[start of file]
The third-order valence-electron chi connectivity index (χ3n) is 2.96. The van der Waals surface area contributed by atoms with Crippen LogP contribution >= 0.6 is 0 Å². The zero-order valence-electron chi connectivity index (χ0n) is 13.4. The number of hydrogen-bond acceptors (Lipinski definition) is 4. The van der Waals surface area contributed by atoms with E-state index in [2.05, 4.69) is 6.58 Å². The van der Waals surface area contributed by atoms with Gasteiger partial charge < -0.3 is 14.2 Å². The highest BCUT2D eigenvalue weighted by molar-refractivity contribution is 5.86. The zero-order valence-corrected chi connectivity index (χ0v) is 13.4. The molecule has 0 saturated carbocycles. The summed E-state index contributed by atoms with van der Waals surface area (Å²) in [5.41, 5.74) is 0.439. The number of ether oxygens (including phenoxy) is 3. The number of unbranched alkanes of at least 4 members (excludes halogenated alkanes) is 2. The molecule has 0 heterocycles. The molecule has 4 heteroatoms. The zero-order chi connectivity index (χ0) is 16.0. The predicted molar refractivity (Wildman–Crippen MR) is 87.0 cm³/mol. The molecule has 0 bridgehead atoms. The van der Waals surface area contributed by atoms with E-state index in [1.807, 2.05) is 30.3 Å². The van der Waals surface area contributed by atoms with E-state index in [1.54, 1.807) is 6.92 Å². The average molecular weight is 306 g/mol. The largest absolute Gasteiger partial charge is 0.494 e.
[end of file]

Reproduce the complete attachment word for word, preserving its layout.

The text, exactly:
The third-order valence-electron chi connectivity index (χ3n) is 2.96. The van der Waals surface area contributed by atoms with Crippen LogP contribution >= 0.6 is 0 Å². The zero-order valence-electron chi connectivity index (χ0n) is 13.4. The number of hydrogen-bond acceptors (Lipinski definition) is 4. The van der Waals surface area contributed by atoms with E-state index in [2.05, 4.69) is 6.58 Å². The van der Waals surface area contributed by atoms with Gasteiger partial charge < -0.3 is 14.2 Å². The highest BCUT2D eigenvalue weighted by molar-refractivity contribution is 5.86. The zero-order valence-corrected chi connectivity index (χ0v) is 13.4. The molecule has 0 saturated carbocycles. The summed E-state index contributed by atoms with van der Waals surface area (Å²) in [5.41, 5.74) is 0.439. The number of ether oxygens (including phenoxy) is 3. The number of unbranched alkanes of at least 4 members (excludes halogenated alkanes) is 2. The molecule has 0 heterocycles. The molecule has 4 heteroatoms. The zero-order chi connectivity index (χ0) is 16.0. The predicted molar refractivity (Wildman–Crippen MR) is 87.0 cm³/mol. The molecule has 0 bridgehead atoms. The van der Waals surface area contributed by atoms with E-state index in [1.807, 2.05) is 30.3 Å². The van der Waals surface area contributed by atoms with E-state index in [1.54, 1.807) is 6.92 Å². The average molecular weight is 306 g/mol. The largest absolute Gasteiger partial charge is 0.494 e.